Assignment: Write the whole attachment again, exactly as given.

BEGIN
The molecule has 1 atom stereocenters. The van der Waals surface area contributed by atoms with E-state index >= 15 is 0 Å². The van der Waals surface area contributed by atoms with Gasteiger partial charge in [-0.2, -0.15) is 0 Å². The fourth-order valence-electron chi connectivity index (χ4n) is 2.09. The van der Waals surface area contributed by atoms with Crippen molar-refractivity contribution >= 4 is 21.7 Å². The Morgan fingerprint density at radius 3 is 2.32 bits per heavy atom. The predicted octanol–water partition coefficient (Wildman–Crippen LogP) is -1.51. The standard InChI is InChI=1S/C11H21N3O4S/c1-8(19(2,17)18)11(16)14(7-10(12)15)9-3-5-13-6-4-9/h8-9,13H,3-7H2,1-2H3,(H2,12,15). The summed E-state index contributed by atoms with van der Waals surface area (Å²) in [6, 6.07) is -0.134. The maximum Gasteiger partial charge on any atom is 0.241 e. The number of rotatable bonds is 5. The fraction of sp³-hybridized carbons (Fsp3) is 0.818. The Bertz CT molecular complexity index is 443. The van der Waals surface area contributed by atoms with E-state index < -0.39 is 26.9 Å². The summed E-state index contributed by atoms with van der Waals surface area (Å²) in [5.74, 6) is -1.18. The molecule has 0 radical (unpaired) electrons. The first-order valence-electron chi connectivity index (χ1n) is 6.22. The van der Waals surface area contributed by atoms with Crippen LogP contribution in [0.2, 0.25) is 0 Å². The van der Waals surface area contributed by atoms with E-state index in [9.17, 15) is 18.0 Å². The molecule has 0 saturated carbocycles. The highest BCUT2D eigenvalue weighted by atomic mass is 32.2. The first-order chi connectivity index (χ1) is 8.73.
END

The molecule has 1 atom stereocenters. The van der Waals surface area contributed by atoms with E-state index >= 15 is 0 Å². The van der Waals surface area contributed by atoms with Gasteiger partial charge in [-0.2, -0.15) is 0 Å². The fourth-order valence-electron chi connectivity index (χ4n) is 2.09. The van der Waals surface area contributed by atoms with Crippen molar-refractivity contribution >= 4 is 21.7 Å². The Morgan fingerprint density at radius 3 is 2.32 bits per heavy atom. The predicted octanol–water partition coefficient (Wildman–Crippen LogP) is -1.51. The standard InChI is InChI=1S/C11H21N3O4S/c1-8(19(2,17)18)11(16)14(7-10(12)15)9-3-5-13-6-4-9/h8-9,13H,3-7H2,1-2H3,(H2,12,15). The summed E-state index contributed by atoms with van der Waals surface area (Å²) in [6, 6.07) is -0.134. The maximum Gasteiger partial charge on any atom is 0.241 e. The number of rotatable bonds is 5. The fraction of sp³-hybridized carbons (Fsp3) is 0.818. The Bertz CT molecular complexity index is 443. The van der Waals surface area contributed by atoms with E-state index < -0.39 is 26.9 Å². The summed E-state index contributed by atoms with van der Waals surface area (Å²) in [5.74, 6) is -1.18. The molecule has 0 radical (unpaired) electrons. The first-order valence-electron chi connectivity index (χ1n) is 6.22. The van der Waals surface area contributed by atoms with Crippen LogP contribution in [0.2, 0.25) is 0 Å². The van der Waals surface area contributed by atoms with E-state index in [9.17, 15) is 18.0 Å². The molecule has 0 saturated carbocycles. The highest BCUT2D eigenvalue weighted by atomic mass is 32.2. The first-order chi connectivity index (χ1) is 8.73.